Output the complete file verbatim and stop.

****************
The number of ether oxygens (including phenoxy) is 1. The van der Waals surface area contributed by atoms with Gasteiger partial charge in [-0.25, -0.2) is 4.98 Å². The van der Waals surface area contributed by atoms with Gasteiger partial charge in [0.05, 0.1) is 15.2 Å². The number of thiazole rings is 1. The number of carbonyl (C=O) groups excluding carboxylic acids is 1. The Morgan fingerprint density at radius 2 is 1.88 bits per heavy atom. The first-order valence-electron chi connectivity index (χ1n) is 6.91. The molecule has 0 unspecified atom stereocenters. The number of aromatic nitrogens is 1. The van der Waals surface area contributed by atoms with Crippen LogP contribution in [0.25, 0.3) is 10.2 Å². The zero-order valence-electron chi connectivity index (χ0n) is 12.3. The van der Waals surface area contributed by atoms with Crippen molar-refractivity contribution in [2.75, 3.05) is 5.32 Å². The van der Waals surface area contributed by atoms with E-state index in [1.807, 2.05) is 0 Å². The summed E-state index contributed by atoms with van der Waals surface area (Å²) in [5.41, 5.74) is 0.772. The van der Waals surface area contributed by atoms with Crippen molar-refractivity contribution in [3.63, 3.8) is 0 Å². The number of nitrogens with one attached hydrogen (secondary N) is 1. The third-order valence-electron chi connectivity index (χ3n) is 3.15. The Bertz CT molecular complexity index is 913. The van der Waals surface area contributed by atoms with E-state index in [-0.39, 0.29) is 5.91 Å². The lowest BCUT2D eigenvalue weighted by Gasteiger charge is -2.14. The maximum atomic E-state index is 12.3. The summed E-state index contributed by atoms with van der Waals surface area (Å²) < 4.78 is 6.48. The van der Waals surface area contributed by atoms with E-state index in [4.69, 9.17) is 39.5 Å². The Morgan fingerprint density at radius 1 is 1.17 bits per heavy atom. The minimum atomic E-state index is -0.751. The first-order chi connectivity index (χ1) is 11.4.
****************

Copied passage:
The number of ether oxygens (including phenoxy) is 1. The van der Waals surface area contributed by atoms with Gasteiger partial charge in [-0.25, -0.2) is 4.98 Å². The van der Waals surface area contributed by atoms with Gasteiger partial charge in [0.05, 0.1) is 15.2 Å². The number of thiazole rings is 1. The number of carbonyl (C=O) groups excluding carboxylic acids is 1. The Morgan fingerprint density at radius 2 is 1.88 bits per heavy atom. The first-order valence-electron chi connectivity index (χ1n) is 6.91. The molecule has 0 unspecified atom stereocenters. The number of aromatic nitrogens is 1. The van der Waals surface area contributed by atoms with Crippen LogP contribution in [0.25, 0.3) is 10.2 Å². The zero-order valence-electron chi connectivity index (χ0n) is 12.3. The van der Waals surface area contributed by atoms with Crippen molar-refractivity contribution in [2.75, 3.05) is 5.32 Å². The van der Waals surface area contributed by atoms with E-state index in [1.807, 2.05) is 0 Å². The summed E-state index contributed by atoms with van der Waals surface area (Å²) in [5.41, 5.74) is 0.772. The van der Waals surface area contributed by atoms with Crippen molar-refractivity contribution in [3.63, 3.8) is 0 Å². The number of nitrogens with one attached hydrogen (secondary N) is 1. The third-order valence-electron chi connectivity index (χ3n) is 3.15. The Bertz CT molecular complexity index is 913. The van der Waals surface area contributed by atoms with E-state index in [-0.39, 0.29) is 5.91 Å². The lowest BCUT2D eigenvalue weighted by Gasteiger charge is -2.14. The maximum atomic E-state index is 12.3. The summed E-state index contributed by atoms with van der Waals surface area (Å²) < 4.78 is 6.48. The van der Waals surface area contributed by atoms with E-state index in [4.69, 9.17) is 39.5 Å². The Morgan fingerprint density at radius 1 is 1.17 bits per heavy atom. The minimum atomic E-state index is -0.751. The first-order chi connectivity index (χ1) is 11.4.